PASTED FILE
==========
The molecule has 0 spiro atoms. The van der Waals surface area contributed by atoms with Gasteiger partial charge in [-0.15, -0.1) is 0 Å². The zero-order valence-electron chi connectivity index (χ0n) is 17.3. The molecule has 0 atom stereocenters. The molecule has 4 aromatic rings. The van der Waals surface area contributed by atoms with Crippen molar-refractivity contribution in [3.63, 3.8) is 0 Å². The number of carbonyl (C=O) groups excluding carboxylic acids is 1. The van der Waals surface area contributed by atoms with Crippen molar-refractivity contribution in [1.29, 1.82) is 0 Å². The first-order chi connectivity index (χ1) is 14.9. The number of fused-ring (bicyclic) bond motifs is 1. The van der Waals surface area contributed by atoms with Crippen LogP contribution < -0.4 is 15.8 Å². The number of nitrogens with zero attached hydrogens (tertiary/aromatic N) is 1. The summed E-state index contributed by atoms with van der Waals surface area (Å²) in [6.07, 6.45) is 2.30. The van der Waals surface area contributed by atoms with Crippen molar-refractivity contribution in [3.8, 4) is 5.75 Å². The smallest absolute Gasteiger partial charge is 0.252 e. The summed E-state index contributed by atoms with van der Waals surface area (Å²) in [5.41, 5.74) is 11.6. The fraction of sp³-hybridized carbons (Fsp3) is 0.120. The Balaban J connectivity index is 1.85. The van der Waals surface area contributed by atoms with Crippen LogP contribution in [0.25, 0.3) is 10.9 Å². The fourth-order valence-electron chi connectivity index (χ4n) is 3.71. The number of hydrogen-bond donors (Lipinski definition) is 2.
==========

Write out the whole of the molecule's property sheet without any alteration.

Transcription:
The molecule has 0 spiro atoms. The van der Waals surface area contributed by atoms with Gasteiger partial charge in [-0.15, -0.1) is 0 Å². The zero-order valence-electron chi connectivity index (χ0n) is 17.3. The molecule has 0 atom stereocenters. The molecule has 4 aromatic rings. The van der Waals surface area contributed by atoms with Crippen molar-refractivity contribution in [3.63, 3.8) is 0 Å². The number of carbonyl (C=O) groups excluding carboxylic acids is 1. The van der Waals surface area contributed by atoms with Crippen molar-refractivity contribution in [1.29, 1.82) is 0 Å². The first-order chi connectivity index (χ1) is 14.9. The number of fused-ring (bicyclic) bond motifs is 1. The van der Waals surface area contributed by atoms with Crippen LogP contribution < -0.4 is 15.8 Å². The number of nitrogens with zero attached hydrogens (tertiary/aromatic N) is 1. The summed E-state index contributed by atoms with van der Waals surface area (Å²) in [6.07, 6.45) is 2.30. The van der Waals surface area contributed by atoms with Crippen molar-refractivity contribution in [3.8, 4) is 5.75 Å². The smallest absolute Gasteiger partial charge is 0.252 e. The summed E-state index contributed by atoms with van der Waals surface area (Å²) in [5.41, 5.74) is 11.6. The fraction of sp³-hybridized carbons (Fsp3) is 0.120. The Balaban J connectivity index is 1.85. The van der Waals surface area contributed by atoms with Crippen LogP contribution in [0.25, 0.3) is 10.9 Å². The fourth-order valence-electron chi connectivity index (χ4n) is 3.71. The number of hydrogen-bond donors (Lipinski definition) is 2.